For the second pass, we'll keep the same attributes but choose Leadership (1st) and Negotiation (2nd) for skills.  The roll is 18 (“Pressed into service in a position you do not normally occupy, you perform admirably.”):  the second choice skill increases by 2 and one other skill increases by 1.  “Other” skills are determined randomly.  Since Septimus has 19 skills, there are 17 possibilities.  We roll 1d20 and ignore results over 17.

For the third pass, we choose Ambush (1st) and Stealth (2nd) for skills.  The roll is 9 (“You've had a more exiting time watching clouds form than you did in this year of service.”):  1st choice skill increases by 1.

For the fourth pass, we choose Leadership (1st) and Medtech (2nd) for skills.  The roll is 4 (“You ran into unexpected trouble in a supposedly safe zone.”):  the second choice skill increases by 2 and one other skill increases by 1.  Also, 2 rank points are earned.

For the fifth pass, we choose Leadership (1st) and Swindling (2nd) for skills.  The roll is 4 again.

For the sixth pass, we choose Leadership (1st) and Tactics (Ground) (2nd) for skills.  The roll is 9 again.

For the seventh pass, we choose Scavenger / Tinker (1st) and Stealth (2nd) for skills.  The roll is 9 for the third time.  Bored yet?

For the eighth pass, we choose Training (1st) and Stealth (2nd) for skills.  The roll is 12 (“If boredom was an ore, you hit the Mother Lode this year.”):  the second choice skill increases by 1.  Is the game becoming self-aware?

For the ninth pass, we choose Training (1st) and Security Tech (2nd) for skills.  The roll is 6, which directs us to another chart, specifically 2B.  For this new chart, the roll is 12 (“Fighting to keep your rations down is the most battling you do this tour.”):  second choice skill and second choice attribute both increase by 1.  Also, 3 rank points are earned.

For the tenth pass, we keep the same attributes but choose Karate (1st) and Projectile Firearms (2nd) for skills.  The roll is 9 for the fourth time.

For the eleventh pass, we keep the same attributes but choose Training (1st) and Tactics (Ground) (2nd) for skills.  The roll is 15 (“An action in which you figured prominently made the media broadcasts.  You're a star!  More importantly, so were your superior officers!”):  Both skill choices increase by 1.  Five rank points are earned, meaning Septimus has reached his quota.  Also, the character earns a Prestige point.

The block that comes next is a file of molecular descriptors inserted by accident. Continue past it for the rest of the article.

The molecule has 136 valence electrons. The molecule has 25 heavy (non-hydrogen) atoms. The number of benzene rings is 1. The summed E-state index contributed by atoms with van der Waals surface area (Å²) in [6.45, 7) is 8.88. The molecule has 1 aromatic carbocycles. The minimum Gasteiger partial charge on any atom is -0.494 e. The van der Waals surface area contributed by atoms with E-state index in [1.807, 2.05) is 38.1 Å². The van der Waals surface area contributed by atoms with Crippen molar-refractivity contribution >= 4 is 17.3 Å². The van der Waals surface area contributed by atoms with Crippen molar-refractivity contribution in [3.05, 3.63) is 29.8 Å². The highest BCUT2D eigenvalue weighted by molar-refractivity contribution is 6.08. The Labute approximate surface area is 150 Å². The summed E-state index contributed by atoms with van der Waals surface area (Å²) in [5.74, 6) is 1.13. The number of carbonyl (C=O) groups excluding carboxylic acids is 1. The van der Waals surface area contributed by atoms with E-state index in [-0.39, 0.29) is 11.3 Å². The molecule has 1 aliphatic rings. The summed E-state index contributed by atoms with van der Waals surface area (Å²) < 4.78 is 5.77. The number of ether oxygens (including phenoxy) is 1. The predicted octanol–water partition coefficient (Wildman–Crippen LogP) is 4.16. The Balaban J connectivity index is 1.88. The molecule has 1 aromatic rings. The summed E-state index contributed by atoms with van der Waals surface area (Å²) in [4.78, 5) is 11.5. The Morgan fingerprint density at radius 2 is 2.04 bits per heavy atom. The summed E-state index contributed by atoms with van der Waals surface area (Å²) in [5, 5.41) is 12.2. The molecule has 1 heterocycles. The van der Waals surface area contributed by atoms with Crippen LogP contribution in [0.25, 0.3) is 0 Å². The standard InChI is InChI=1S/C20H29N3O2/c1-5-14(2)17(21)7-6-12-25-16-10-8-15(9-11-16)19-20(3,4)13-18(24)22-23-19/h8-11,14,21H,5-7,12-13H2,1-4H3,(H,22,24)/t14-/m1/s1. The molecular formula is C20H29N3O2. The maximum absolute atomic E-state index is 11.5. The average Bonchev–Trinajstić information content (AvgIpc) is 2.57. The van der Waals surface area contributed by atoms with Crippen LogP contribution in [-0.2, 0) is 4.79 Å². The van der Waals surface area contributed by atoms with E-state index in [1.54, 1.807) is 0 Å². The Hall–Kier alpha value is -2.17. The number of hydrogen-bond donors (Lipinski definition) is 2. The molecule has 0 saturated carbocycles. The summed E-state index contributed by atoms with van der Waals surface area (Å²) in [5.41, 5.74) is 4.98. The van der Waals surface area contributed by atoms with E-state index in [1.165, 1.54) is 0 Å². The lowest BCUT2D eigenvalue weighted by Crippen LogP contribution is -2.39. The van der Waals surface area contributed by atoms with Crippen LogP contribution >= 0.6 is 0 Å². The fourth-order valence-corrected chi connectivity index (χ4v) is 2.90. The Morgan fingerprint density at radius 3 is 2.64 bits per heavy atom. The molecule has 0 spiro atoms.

Prestige is a “special attribute . . . developed by David L. Arneson, and is used with his permission.”  It “reflects a character's reputation among others in the Renegade Legion universe.”  Normally, Prestige is accumulated during play, but some points may be gained during generation through a character's family, military unit, or previous experience charts.

Another “special attribute is called the Edge and is a reflection of the intangible difference between true heroes and normal individuals.”  We learn that, “Each point of the Edge can 'buy' a new die roll during a game.”  A character begins with a number of Edge points equal to 2d10 – 13.  Septimus begins with –2 Edge.  He can acquire a positive Edge via experience.

This leaves us with:

Septimus Aquilae

AG: 12     CH: 18     CN: 13     DX: 10     IQ: 12     LK: 12     SP: 11     ST: 11

Ambush 2, Communications (P-Comm) 1, Demolitions 2, Drop Pod Operations 1, Environment Survival (Temperate) 1, Environment Survival (Urban) 2, Leadership 2, Martial Arts (Karate) 2, Medtech 4, Negotiation 3, Projectile Firearms 2, Scavenger / Tinker 2, Security Tech 2, Stealth 2, Support Weapons 1, Swindling 3, Tactics (Ground) 2, Tracking 1, Training 2

Age:  35

Prestige:  1

The Edge:  –2

Sunday, February 2, 2020

In the battle between good and evil, this one counts!

Art by Jim Holloway

In the '80s, FASA produced several games based on licensed properties and did so with reasonable success (other than that one).  FASA hoped to obtain the license to produce games based on the Star Wars property; however, the license went to West End Games.  This left FASA with the basis of a space battle combat system but unable to publish that system for the intended setting.  As such, FASA came up with an original setting.  The 'Renegade Legion' background is essentially the Roman Empire in space.  While Star Wars features a rebel alliance against an evil galactic empire, Renegade Legion has an alliance of humans and aliens (the Commonwealth) against an evil galactic empire (the Terran Overlord Government).  As a result of these opposing forces, we get the rather lackluster tagline, “In the battle between good and evil, this one counts!”